Date of Award
Master of Arts (MA)
College of Humanities and Social Sciences
Thesis Sponsor/Dissertation Chair/Project Chair
Julian Paul Keenan
Previous research has indicated a relationship between mirror self-recognition and self-awareness (awareness of one's own mind). Theory of Mind (awareness of another's mind; ToM) may be related to both self-awareness and self recognition such that facilitation of self-awareness may be related to a facilitation of ToM. Buckle (1997) found that the relationship between self-recognition and self awareness could be manipulated acutely via a mirror. In her study, Buckle found that participants exposed to a mirror outperformed controls in an episodic memory task (a measure of self-awareness). In the current study, mirror exposure was manipulated to determine if self-exposure would facilitate performance on a ToM task. Participants performed an auditory veracity detection task following either exposure to a mirror or no exposure. It was found that participants in the mirror group outperformed those participants in the control group in terms of veracity detection in both accuracy and reaction time. Further, the mirror group also performed significantly better in terms of the Mind in the Eyes (MIE) task (Baron-Cohen, 2003), another ToM measure. These data indicate that ToM ability can be manipulated acutely via use of a mirror.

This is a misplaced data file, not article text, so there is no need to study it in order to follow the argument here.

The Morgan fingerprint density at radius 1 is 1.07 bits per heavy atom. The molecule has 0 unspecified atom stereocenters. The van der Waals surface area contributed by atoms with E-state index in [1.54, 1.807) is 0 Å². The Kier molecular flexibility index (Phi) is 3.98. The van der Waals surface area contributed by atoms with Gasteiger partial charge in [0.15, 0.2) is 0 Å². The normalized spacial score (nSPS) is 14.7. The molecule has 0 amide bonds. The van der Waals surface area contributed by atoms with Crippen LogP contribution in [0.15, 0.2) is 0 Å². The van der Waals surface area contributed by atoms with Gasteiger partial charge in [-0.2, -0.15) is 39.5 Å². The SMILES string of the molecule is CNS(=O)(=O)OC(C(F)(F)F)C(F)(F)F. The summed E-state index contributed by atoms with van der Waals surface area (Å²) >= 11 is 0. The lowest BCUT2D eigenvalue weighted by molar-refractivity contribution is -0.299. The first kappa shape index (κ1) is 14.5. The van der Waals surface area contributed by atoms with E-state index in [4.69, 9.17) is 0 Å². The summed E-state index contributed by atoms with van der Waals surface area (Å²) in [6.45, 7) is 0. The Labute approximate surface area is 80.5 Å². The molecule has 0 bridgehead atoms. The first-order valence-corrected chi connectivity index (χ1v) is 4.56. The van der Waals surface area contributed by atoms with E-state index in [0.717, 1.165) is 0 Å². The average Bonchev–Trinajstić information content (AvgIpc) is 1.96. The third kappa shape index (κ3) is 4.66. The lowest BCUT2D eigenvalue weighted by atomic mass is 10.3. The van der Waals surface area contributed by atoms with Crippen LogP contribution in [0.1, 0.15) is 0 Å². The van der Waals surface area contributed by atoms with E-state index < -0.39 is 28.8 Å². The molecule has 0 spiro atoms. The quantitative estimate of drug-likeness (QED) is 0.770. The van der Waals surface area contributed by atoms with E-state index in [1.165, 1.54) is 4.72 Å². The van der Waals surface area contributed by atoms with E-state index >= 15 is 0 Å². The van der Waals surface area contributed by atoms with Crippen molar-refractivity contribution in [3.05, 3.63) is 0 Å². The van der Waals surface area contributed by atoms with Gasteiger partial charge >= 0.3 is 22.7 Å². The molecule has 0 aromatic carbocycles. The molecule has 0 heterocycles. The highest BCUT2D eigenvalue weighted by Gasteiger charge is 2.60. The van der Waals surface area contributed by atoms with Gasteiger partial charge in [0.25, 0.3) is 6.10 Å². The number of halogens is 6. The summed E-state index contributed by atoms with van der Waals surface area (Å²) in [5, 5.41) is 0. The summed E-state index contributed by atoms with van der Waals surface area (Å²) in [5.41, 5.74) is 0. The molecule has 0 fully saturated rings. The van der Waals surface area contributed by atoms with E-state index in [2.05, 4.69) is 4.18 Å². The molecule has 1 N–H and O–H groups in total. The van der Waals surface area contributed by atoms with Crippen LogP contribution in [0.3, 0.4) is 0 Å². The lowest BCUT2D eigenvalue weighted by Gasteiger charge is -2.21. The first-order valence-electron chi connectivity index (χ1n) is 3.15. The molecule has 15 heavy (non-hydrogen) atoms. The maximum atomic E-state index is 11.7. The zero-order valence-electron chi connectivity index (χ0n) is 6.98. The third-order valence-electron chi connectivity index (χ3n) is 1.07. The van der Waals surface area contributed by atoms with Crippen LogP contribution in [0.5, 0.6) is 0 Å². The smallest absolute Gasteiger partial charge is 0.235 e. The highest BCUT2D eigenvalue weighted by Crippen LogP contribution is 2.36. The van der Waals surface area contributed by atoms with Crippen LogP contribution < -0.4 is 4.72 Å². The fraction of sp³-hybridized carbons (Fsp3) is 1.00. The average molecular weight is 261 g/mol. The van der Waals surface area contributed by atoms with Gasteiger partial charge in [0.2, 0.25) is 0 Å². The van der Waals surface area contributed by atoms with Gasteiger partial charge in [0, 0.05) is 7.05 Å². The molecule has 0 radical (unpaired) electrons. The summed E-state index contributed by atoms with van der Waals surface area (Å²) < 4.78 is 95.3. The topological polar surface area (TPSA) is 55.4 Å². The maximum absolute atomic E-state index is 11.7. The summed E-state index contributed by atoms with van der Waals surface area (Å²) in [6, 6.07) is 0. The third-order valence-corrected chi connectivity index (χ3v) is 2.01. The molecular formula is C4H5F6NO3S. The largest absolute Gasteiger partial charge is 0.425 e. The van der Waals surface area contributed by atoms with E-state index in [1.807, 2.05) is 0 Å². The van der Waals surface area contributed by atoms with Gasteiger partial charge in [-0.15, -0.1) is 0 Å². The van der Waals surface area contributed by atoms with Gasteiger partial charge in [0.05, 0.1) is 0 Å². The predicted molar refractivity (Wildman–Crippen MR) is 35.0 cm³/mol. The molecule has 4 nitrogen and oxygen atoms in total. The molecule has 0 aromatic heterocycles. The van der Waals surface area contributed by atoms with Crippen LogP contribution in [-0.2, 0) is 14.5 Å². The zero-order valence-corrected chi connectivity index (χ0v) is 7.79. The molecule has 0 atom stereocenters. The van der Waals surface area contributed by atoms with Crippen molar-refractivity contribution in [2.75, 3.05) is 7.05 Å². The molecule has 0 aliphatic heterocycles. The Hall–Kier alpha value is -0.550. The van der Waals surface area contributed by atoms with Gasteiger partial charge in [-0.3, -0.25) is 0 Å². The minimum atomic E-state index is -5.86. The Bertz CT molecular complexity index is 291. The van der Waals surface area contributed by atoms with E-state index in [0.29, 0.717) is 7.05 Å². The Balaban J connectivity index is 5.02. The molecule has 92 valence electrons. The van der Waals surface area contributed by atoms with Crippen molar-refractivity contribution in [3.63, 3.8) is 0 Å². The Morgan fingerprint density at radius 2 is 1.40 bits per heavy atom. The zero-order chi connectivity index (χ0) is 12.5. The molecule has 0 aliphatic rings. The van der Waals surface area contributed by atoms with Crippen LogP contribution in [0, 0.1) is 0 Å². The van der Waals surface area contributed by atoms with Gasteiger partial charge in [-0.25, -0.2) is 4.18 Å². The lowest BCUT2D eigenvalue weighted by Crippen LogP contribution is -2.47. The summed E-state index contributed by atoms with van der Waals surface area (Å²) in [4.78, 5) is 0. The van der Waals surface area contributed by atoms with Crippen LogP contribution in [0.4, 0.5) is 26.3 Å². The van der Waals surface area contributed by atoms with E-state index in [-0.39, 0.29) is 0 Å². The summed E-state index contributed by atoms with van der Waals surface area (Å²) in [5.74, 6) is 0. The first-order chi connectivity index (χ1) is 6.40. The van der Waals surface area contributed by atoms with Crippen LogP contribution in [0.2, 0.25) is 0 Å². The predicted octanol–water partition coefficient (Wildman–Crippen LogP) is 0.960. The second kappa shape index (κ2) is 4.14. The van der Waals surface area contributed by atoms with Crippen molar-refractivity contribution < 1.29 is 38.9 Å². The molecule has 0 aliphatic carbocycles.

Barnacz, Allyson Leigh, "The Effect of Induced Self-Awareness on Deception Detection" (2006). Theses, Dissertations and Culminating Projects. 1097.